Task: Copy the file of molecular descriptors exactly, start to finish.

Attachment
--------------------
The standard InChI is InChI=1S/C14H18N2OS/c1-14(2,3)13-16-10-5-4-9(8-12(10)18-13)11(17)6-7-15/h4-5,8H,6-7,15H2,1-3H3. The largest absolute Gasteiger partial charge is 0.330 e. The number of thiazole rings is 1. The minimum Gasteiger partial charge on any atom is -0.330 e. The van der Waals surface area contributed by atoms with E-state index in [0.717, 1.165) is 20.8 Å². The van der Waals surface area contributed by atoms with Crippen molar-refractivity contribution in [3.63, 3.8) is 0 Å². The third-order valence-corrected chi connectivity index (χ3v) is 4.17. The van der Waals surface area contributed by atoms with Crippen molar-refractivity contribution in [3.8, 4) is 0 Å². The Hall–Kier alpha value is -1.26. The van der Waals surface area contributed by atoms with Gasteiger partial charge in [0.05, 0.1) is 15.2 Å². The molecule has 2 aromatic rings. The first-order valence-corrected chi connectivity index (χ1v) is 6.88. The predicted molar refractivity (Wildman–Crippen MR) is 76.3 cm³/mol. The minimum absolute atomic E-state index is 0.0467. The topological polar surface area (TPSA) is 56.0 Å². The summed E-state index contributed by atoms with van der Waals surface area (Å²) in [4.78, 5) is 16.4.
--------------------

The standard InChI is InChI=1S/C14H18N2OS/c1-14(2,3)13-16-10-5-4-9(8-12(10)18-13)11(17)6-7-15/h4-5,8H,6-7,15H2,1-3H3. The largest absolute Gasteiger partial charge is 0.330 e. The number of thiazole rings is 1. The minimum Gasteiger partial charge on any atom is -0.330 e. The van der Waals surface area contributed by atoms with E-state index in [0.717, 1.165) is 20.8 Å². The van der Waals surface area contributed by atoms with Crippen molar-refractivity contribution in [3.63, 3.8) is 0 Å². The third-order valence-corrected chi connectivity index (χ3v) is 4.17. The van der Waals surface area contributed by atoms with Crippen molar-refractivity contribution in [3.8, 4) is 0 Å². The Hall–Kier alpha value is -1.26. The van der Waals surface area contributed by atoms with Gasteiger partial charge in [0.05, 0.1) is 15.2 Å². The molecule has 2 aromatic rings. The first-order valence-corrected chi connectivity index (χ1v) is 6.88. The predicted molar refractivity (Wildman–Crippen MR) is 76.3 cm³/mol. The minimum absolute atomic E-state index is 0.0467. The topological polar surface area (TPSA) is 56.0 Å². The summed E-state index contributed by atoms with van der Waals surface area (Å²) in [4.78, 5) is 16.4.